Bullying in the workplace
Bullying is repeated inappropriate behaviour that undermines your right to dignity at work. It usually takes place over a period of time. It can be done by one or more persons and it is aimed at an individual or a group to make them feel inferior to other people. Bullying can be direct or indirect, and can include verbal, physical or cyberbullying. Cyberbullying is bullying which is carried out online, through mobile phones, social networking sites, email or texts. Bullying can take many different forms such as:
- Social exclusion and isolation
- Damaging someone’s reputation by gossip or rumours
- Aggressive or obscene language
- Repeated requests with impossible tasks or targets
In 2005 the Expert Advisory Group on Workplace Bullying (pdf) reported that bullying is an increasing problem in the workplace. A survey on bullying was carried out as recommended by the Group on Bullying in the Workplace, Survey Reports 2007 was published. In many European countries the term 'mobbing' is used instead of bullying to describe this type of hostile behaviour in the workplace.
The Employment Equality Acts 1998-2015 place an obligation on all employers to prevent harassment in the workplace. Under this law, you are entitled to bring a claim to the Workplace Relations Commission and your employer may be obliged to pay you compensation if you are harassed by reason of your:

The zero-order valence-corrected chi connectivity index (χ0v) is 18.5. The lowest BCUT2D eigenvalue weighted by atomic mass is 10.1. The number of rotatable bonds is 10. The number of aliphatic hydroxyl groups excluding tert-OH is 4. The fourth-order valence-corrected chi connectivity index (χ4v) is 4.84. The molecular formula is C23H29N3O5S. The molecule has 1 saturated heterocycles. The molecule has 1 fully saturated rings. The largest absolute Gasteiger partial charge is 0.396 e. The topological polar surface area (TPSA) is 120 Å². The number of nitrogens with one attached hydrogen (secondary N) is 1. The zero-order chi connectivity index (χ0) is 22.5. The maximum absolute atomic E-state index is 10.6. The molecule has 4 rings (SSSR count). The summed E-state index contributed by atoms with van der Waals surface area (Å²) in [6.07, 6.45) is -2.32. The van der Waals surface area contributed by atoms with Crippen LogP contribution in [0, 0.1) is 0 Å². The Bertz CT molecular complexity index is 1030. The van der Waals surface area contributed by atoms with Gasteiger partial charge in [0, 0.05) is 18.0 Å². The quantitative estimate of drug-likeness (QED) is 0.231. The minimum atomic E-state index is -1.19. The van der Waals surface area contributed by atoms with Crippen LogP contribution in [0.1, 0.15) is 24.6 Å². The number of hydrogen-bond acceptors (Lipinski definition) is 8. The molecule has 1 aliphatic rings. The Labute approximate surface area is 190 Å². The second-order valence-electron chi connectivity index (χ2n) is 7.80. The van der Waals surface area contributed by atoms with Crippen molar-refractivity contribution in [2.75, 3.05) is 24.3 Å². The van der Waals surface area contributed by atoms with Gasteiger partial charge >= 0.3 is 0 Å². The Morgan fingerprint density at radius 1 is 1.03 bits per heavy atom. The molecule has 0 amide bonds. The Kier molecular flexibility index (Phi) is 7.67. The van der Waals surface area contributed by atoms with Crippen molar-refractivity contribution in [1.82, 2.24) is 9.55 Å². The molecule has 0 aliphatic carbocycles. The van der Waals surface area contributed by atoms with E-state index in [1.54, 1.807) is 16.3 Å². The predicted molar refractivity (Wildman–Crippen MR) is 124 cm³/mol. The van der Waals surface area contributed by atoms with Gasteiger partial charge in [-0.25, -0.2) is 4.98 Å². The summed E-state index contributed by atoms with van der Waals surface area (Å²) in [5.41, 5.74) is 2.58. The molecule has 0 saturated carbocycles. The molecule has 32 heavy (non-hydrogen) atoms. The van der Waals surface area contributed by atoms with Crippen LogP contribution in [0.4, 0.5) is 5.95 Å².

- Civil status
- Family status, for example, as a parent of a child
- Sexual orientation
- Religious belief
- Membership of the Traveller community
The Code of Practice on Sexual Harassment and Harassment at Work aims to give practical guidance to employers, and employees on how to prevent sexual harassment and harassment at work and how to put procedures in place to deal with it.
If you are being bullied at work and it is not covered by the Employment Equality Acts, you may still have legal rights – see paragraph below on ‘How to make a complaint’.
Employer's obligations - Health and safety at work
Bullying in the workplace can affect both the safety and the health of employees. Under the Safety, Health and Welfare at Work Act 2005 (as amended) employers have a duty to ensure the health and safety of their employees in the workplace. Under section 8 of the Act your employer is required to “prevent any improper conduct or behaviour likely to put the safety, health and welfare of employees at risk”. Your duty as an employee is not to engage in improper behaviour which would endanger the health, safety and welfare of yourself or the other employees.
The Health and Safety Authority works to ensure that workplace bullying is not tolerated and that employers have procedures for dealing with bullying at work. It provides information and advice on bullying and is responsible for the Code of Practice for Employers and Employees on the Prevention and Resolution of Bullying at Work (pdf). This Code sets out guidance notes for employees, employers and trade unions on dealing with bullying in the workplace.